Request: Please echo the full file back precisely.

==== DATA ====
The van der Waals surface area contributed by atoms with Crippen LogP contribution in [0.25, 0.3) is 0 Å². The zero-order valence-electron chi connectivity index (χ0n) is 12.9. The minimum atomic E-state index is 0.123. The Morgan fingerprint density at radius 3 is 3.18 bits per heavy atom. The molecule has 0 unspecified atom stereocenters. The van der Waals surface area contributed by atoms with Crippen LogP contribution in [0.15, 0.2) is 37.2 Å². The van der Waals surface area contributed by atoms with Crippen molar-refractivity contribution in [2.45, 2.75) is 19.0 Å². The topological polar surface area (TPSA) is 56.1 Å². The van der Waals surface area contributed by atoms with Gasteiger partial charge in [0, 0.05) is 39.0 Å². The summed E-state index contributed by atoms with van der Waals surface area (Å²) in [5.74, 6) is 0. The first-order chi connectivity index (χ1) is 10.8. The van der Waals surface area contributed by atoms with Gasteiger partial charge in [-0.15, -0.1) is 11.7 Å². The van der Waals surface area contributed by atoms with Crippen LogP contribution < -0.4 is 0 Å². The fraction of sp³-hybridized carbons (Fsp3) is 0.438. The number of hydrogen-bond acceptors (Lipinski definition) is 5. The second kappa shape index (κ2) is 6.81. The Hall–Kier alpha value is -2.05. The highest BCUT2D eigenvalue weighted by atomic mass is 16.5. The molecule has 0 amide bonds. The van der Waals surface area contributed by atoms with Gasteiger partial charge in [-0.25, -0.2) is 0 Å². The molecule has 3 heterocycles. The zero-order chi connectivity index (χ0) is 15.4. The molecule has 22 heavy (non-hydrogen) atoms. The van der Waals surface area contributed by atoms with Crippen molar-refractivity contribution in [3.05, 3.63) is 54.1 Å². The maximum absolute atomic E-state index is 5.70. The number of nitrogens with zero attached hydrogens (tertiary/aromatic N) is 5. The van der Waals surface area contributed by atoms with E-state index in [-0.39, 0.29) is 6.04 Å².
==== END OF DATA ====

The van der Waals surface area contributed by atoms with Crippen LogP contribution in [0.25, 0.3) is 0 Å². The zero-order valence-electron chi connectivity index (χ0n) is 12.9. The minimum atomic E-state index is 0.123. The Morgan fingerprint density at radius 3 is 3.18 bits per heavy atom. The molecule has 0 unspecified atom stereocenters. The van der Waals surface area contributed by atoms with Crippen LogP contribution in [0.15, 0.2) is 37.2 Å². The van der Waals surface area contributed by atoms with Crippen molar-refractivity contribution in [2.45, 2.75) is 19.0 Å². The topological polar surface area (TPSA) is 56.1 Å². The van der Waals surface area contributed by atoms with Gasteiger partial charge in [0, 0.05) is 39.0 Å². The summed E-state index contributed by atoms with van der Waals surface area (Å²) in [5.74, 6) is 0. The first-order chi connectivity index (χ1) is 10.8. The van der Waals surface area contributed by atoms with Gasteiger partial charge in [-0.15, -0.1) is 11.7 Å². The van der Waals surface area contributed by atoms with Crippen LogP contribution < -0.4 is 0 Å². The fraction of sp³-hybridized carbons (Fsp3) is 0.438. The number of hydrogen-bond acceptors (Lipinski definition) is 5. The second kappa shape index (κ2) is 6.81. The Hall–Kier alpha value is -2.05. The highest BCUT2D eigenvalue weighted by atomic mass is 16.5. The molecule has 0 amide bonds. The van der Waals surface area contributed by atoms with Gasteiger partial charge in [-0.25, -0.2) is 0 Å². The molecule has 3 heterocycles. The zero-order chi connectivity index (χ0) is 15.4. The molecule has 22 heavy (non-hydrogen) atoms. The van der Waals surface area contributed by atoms with Crippen molar-refractivity contribution in [3.05, 3.63) is 54.1 Å². The maximum absolute atomic E-state index is 5.70. The number of nitrogens with zero attached hydrogens (tertiary/aromatic N) is 5. The van der Waals surface area contributed by atoms with E-state index in [-0.39, 0.29) is 6.04 Å².